What eficodean does on his freetime? Does he even have free time? Read on and find out.
I usually blog about big data related issues, but this time I decided to write about the things I do in my freetime. How does it relate to Eficode? How does it relate to hacker culture? What is it then that I do on my freetime? Do I even have free time? Read on and find out.
For me, IT is a lifestyle choice rather than just a job or a hobby. I usually spend my days working on IT related things. However, sometimes I feel that when I want to develop my skills, it’s not enough to just learn new technologies. Sometimes I want to see how my new ideas would actually work in real life. To do this, I have a few ways of going about it.
One way to turn imagination into reality is game jamming. This is a thing I do at least once a year. In 2015 I went to Kajaani to participate in a Global Game Jam (also known as Finnish Game Jam in Finland) and developed a game there. In 2016 we’re organizing our own event at Eficode to enable more people and my co-workers to enjoy developing games.
Another way to play with ideas is by taking part in hackathons. As I spend most of my weekends developing something new, I don’t mind participating a hackathon once a month, even if it often takes the whole weekend.
We at Eficode organized our own hackathon with PCP Partner, HP and Asiakastieto where I got to help the teams in technical issues and judge the outcomes. I’ve also taken part in other hackathons as a participant. I especially like Industryhacks, which give you the opportunity to go to different companies and hear about how gas or cranes work, for example – and then you get to work with their API’s to develop something new!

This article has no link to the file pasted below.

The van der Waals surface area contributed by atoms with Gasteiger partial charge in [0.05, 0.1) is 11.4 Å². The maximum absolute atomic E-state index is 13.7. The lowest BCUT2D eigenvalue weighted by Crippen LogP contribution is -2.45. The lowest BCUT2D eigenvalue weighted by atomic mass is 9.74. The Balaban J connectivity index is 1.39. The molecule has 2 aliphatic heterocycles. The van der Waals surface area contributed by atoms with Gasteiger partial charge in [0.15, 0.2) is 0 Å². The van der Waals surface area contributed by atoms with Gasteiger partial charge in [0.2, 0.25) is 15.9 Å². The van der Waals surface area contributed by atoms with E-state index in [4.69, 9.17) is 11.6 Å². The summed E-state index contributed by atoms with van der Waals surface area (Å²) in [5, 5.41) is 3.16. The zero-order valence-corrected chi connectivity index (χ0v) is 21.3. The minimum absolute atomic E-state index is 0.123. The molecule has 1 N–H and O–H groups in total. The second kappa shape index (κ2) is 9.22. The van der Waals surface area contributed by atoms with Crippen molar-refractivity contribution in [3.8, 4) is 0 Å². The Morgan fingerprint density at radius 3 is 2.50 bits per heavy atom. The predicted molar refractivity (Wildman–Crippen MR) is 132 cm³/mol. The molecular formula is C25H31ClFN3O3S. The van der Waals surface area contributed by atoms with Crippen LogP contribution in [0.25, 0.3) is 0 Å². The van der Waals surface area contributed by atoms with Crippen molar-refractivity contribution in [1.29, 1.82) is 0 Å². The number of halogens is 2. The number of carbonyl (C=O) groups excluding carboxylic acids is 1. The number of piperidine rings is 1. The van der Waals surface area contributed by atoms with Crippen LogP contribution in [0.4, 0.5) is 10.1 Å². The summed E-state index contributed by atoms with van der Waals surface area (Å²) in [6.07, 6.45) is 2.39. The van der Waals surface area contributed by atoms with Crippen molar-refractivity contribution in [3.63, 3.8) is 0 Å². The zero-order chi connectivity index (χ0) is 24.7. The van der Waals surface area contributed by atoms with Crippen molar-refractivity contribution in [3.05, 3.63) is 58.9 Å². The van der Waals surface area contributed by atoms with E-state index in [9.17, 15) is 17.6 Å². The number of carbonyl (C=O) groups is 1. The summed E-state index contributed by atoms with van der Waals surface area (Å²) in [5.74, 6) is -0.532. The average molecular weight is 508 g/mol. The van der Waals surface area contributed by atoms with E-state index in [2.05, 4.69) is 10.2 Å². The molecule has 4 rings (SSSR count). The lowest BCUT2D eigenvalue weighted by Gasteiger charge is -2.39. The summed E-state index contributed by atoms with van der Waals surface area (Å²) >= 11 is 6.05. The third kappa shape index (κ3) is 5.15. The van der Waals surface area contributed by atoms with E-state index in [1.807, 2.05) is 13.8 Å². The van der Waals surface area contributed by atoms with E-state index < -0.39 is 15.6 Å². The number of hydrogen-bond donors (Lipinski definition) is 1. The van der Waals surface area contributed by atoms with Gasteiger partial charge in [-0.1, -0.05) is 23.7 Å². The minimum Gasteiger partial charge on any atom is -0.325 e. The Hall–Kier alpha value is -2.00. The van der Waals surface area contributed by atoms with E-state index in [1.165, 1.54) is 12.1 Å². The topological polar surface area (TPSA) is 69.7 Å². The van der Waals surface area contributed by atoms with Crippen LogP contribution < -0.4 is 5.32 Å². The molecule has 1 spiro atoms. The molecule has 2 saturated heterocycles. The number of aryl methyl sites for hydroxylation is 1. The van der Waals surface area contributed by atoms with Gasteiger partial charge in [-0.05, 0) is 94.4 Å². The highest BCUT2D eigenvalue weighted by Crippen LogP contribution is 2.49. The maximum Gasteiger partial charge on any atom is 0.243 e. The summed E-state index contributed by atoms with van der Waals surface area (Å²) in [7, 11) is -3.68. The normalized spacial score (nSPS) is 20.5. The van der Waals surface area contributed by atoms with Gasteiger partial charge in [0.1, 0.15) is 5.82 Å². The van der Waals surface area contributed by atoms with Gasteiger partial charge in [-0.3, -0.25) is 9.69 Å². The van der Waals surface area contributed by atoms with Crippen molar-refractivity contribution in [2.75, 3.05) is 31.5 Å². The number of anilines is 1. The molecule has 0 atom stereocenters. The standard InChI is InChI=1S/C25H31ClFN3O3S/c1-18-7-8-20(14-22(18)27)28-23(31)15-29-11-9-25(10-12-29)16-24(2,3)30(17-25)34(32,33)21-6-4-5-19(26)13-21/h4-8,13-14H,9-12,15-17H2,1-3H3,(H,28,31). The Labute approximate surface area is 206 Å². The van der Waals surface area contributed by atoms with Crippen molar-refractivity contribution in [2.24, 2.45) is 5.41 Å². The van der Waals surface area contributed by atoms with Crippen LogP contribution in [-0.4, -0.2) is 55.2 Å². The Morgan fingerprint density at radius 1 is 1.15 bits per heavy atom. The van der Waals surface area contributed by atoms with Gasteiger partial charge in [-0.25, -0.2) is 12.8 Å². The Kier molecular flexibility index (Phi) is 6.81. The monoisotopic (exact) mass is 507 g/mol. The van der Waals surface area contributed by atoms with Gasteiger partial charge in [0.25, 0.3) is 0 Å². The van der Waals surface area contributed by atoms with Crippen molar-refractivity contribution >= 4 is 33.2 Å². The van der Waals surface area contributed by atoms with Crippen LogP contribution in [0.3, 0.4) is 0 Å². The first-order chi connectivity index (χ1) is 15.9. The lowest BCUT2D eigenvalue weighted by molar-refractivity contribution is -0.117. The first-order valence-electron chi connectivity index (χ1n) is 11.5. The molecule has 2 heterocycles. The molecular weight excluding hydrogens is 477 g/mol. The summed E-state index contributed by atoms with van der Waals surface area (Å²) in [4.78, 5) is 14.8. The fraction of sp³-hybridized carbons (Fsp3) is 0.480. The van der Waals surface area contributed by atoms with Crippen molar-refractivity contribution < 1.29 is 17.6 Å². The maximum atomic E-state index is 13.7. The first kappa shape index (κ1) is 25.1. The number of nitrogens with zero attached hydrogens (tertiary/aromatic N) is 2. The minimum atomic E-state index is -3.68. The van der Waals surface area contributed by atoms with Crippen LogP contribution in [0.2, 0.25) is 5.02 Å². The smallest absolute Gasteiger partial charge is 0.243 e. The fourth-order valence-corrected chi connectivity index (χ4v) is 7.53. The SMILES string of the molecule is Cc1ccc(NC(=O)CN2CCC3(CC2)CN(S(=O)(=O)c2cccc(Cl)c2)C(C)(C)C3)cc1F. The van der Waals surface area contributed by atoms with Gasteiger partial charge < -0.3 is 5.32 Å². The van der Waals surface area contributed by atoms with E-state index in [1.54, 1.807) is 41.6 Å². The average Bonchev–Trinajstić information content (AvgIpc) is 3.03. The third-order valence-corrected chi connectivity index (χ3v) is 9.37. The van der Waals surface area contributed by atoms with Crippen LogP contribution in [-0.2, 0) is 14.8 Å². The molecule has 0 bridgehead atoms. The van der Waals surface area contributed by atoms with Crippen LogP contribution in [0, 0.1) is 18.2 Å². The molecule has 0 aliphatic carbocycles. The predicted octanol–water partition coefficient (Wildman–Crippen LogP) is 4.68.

Hackathons have also helped me understand that a good idea is useless if you can’t pitch it well. However, currently I think there are way too many hackathons organized with the mindset that it will benefit the organizing company immediately. Even though I love working with API’s, the business perspective takes something from the atmosphere of the hackathons people used to love.
I also organize hack weekends with my friends. During these weekends we sit at one person's place to design and create a PoC for an idea. Usually when we work with these PoC’s we learn new technologies and develop our skills at the same time. These evenings are usually very relaxed and we don’t really take any pressure: we aim for relaxed and fun development.
We do usually take a look at what we did after the weekend from a business perspective and check if we could somehow profit from it. This far, however, we have realized it’s almost always a mission impossible. So with these evenings, I choose some good company, reserve the time and expect to have just a fun weekend. It might also include playing board games or watching how Fallout 2 speedrun goes: it’s really a “free for all sorts of stuff” kind of a weekend.
What's in it for you?
Why should you or your company participate in these sorts of events? To answer that, we’ll get back to the hacker culture. The people who practice IT on their freetime and create new ways of interacting with technologies are necessary for the industry to move forward. Oftentimes an idea is useless, but the first PoC can already show whether it’s worth investing more time or money into. That means you can find new innovations or even create new companies.
From an organizational point of view, encouraging people to participate in industry related events in their freetime can benefit the organization in many ways. At Eficode, for example, the internal hackathons we’ve organized have helped us create new tools and assets for our work. Furthermore, giving people opportunities to improve their skills means they are more motivated to learn. And who doesn’t want more skilled and motivated people working for them?